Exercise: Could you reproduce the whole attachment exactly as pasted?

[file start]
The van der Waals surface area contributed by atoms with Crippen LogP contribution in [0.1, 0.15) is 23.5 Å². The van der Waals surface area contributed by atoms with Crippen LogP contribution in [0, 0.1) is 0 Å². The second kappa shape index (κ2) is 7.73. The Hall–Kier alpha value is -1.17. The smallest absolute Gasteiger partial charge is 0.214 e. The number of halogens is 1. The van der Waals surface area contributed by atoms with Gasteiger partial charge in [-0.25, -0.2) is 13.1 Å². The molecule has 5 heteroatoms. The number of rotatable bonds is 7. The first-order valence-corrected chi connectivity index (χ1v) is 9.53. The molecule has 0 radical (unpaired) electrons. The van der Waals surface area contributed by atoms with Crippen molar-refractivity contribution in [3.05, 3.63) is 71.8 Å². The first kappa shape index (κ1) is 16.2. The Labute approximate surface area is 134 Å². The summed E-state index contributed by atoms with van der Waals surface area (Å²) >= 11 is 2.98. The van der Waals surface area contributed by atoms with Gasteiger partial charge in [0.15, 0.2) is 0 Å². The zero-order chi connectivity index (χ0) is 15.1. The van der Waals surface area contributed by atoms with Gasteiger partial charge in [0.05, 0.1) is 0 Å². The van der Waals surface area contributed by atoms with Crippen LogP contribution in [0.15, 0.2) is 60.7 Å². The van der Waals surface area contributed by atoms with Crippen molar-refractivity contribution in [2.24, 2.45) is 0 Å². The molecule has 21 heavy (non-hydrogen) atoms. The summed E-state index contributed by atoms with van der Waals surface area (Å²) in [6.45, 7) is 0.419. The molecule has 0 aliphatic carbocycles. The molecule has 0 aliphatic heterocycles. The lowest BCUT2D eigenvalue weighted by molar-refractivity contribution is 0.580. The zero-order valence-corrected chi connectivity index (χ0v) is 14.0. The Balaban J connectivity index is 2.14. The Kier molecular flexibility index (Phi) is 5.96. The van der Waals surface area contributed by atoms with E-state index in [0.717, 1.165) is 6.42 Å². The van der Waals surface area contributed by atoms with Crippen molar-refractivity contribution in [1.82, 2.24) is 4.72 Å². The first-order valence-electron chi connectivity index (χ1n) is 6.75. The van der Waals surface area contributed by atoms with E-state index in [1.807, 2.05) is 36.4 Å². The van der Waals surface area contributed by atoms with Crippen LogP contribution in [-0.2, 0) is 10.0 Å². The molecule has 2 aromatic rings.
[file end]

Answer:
The van der Waals surface area contributed by atoms with Crippen LogP contribution in [0.1, 0.15) is 23.5 Å². The van der Waals surface area contributed by atoms with Crippen LogP contribution in [0, 0.1) is 0 Å². The second kappa shape index (κ2) is 7.73. The Hall–Kier alpha value is -1.17. The smallest absolute Gasteiger partial charge is 0.214 e. The number of halogens is 1. The van der Waals surface area contributed by atoms with Gasteiger partial charge in [-0.25, -0.2) is 13.1 Å². The molecule has 5 heteroatoms. The number of rotatable bonds is 7. The first-order valence-corrected chi connectivity index (χ1v) is 9.53. The molecule has 0 radical (unpaired) electrons. The van der Waals surface area contributed by atoms with Crippen molar-refractivity contribution in [3.05, 3.63) is 71.8 Å². The first kappa shape index (κ1) is 16.2. The Labute approximate surface area is 134 Å². The summed E-state index contributed by atoms with van der Waals surface area (Å²) >= 11 is 2.98. The van der Waals surface area contributed by atoms with Gasteiger partial charge in [0.15, 0.2) is 0 Å². The zero-order chi connectivity index (χ0) is 15.1. The van der Waals surface area contributed by atoms with Gasteiger partial charge in [0.05, 0.1) is 0 Å². The van der Waals surface area contributed by atoms with Crippen LogP contribution in [0.15, 0.2) is 60.7 Å². The van der Waals surface area contributed by atoms with Crippen molar-refractivity contribution in [2.24, 2.45) is 0 Å². The molecule has 21 heavy (non-hydrogen) atoms. The summed E-state index contributed by atoms with van der Waals surface area (Å²) in [6.45, 7) is 0.419. The molecule has 0 aliphatic carbocycles. The molecule has 0 aliphatic heterocycles. The lowest BCUT2D eigenvalue weighted by molar-refractivity contribution is 0.580. The zero-order valence-corrected chi connectivity index (χ0v) is 14.0. The Balaban J connectivity index is 2.14. The Kier molecular flexibility index (Phi) is 5.96. The van der Waals surface area contributed by atoms with E-state index in [0.717, 1.165) is 6.42 Å². The van der Waals surface area contributed by atoms with Crippen molar-refractivity contribution in [1.82, 2.24) is 4.72 Å². The first-order valence-electron chi connectivity index (χ1n) is 6.75. The van der Waals surface area contributed by atoms with E-state index in [1.807, 2.05) is 36.4 Å². The van der Waals surface area contributed by atoms with Crippen LogP contribution in [-0.2, 0) is 10.0 Å². The molecule has 2 aromatic rings.